Is New Year’s Eve Ground Hog’s Day, too? Based on Manchester United’s performance in their 1-0 loss to Wigan Athletic, many would think so.
This was certainly one of the worst displays by the Reds since they lost to Blackburn 3-2 at Old Trafford on Sir Alex Ferguson’s birthday, as they dropped points -never mind losing – to the Lactics for the first time since Wigan was promoted to the Premier League in 2006/07.
The result for Wigan, a stretch of 13 games, was fully deserved, as nobody in their right mind with a Red shirt on could have any faults with the result as it stood, but let’s look at some of the major talking points from the match.
First, the performance was abysmal and no matter how much you try to put gloss on it, it was very dull and disappointing. Wigan set forth with a typical Roberto Martinez approach – play the right way and hopefully your chance will come. Well, it did – and on more than one occasion, too!
There has been far too much conversation about officiating lately, and it will continue to be a major talking point after this game, as well. Wigan had a perfectly good goal disallowed by the linesman in the first half – but don’t worry Phil Dowd made up for it the second. Victor Moses, one of the smallest players on the pitch, somehow headed the ball in from a corner kick, but the linesman, some 50 yards away, decided that there was a foul on David de Gea and raised his flag to prevent the celebrations from the half-empty ground of Wigan fans. Well, Dowd, who gifted United a generous red card in the first encounter, was always going to play a part in the result and, low and behold, he did. The home side were awarded a corner when the ball clearly went off a Wigan player – that’s why they were different colored uniforms, right? Take nothing away, because they still had a lot to do – but we allowed them far too much time and space in the defensive-third – so Shaun Maloney to pick his spot – and he did brilliantly!
Despite being on the back foot for the entire first half and up until, United had time to make amends and pull a result – or a draw out – but, unfortunately, there was no desire or will to do just that.
Sir Alex made some head-scratching decisions with his substitutions, which certainly put his team up against it. The first being, yanking off Ashley Young, who is becoming on the new scapegoats for everything that is wrong, in place of Thomas Cleverley. That move pushed Ryan Giggs, who was one of the most disappointing performers in the first half outwide – or so we thought. Well, this actually put the player who has scored the most goals for United out on the left – Wayne Rooney – and let the 38-year old play up off of Hernandez. That didn’t work, so what did Ferguson do? Subbed Hernandez and Rooney off in favor of Welbeck and Nani, who is now fit for the remaining five games, which, to be fair, he did inject some life into the attack. However, down a goal.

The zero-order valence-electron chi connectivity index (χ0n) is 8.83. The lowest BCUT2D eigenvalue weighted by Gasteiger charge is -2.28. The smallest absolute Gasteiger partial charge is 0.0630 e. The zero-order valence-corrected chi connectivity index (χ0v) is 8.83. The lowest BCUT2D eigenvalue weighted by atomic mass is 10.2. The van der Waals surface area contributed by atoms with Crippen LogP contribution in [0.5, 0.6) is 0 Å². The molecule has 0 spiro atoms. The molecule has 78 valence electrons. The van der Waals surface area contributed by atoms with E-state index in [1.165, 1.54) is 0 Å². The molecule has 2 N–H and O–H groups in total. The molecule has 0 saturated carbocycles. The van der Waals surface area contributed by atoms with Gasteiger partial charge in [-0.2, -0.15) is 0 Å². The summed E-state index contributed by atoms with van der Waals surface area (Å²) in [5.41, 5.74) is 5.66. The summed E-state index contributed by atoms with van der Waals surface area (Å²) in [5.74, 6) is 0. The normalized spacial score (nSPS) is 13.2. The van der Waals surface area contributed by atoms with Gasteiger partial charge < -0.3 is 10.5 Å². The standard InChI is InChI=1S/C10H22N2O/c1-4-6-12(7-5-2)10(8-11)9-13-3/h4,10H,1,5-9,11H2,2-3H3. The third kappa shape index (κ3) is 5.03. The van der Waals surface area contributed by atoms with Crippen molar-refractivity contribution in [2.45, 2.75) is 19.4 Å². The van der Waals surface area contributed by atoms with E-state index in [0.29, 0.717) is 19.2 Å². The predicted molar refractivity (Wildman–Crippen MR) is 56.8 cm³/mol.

The most amazing part of the game was the substitutions from Sir Alex. None of them made sense and certainly did not help the team to get back into the game. How are you suppose to win a game from a goal down when you have one center forward on the pitch? There were times when the ball was out wide and there was only one United player in the box – and it wasn’t even Welbeck!
The telling story of the game was this: play your best players no matter what. Paul Scholes wasn’t even on the bench, but you can bet your month’s salary on it that he would’ve changed this game – even as a sub. Composure is everything, and he has been blessed with that in leaps and bounds and it spreads like wildfire throughout the team when he is there.
Yes, Manchester United are still five points clear of their bitter local rivals and this will just be a little blip on getting the Premier League trophy nestled in to it’s rightful place – Old Trafford.
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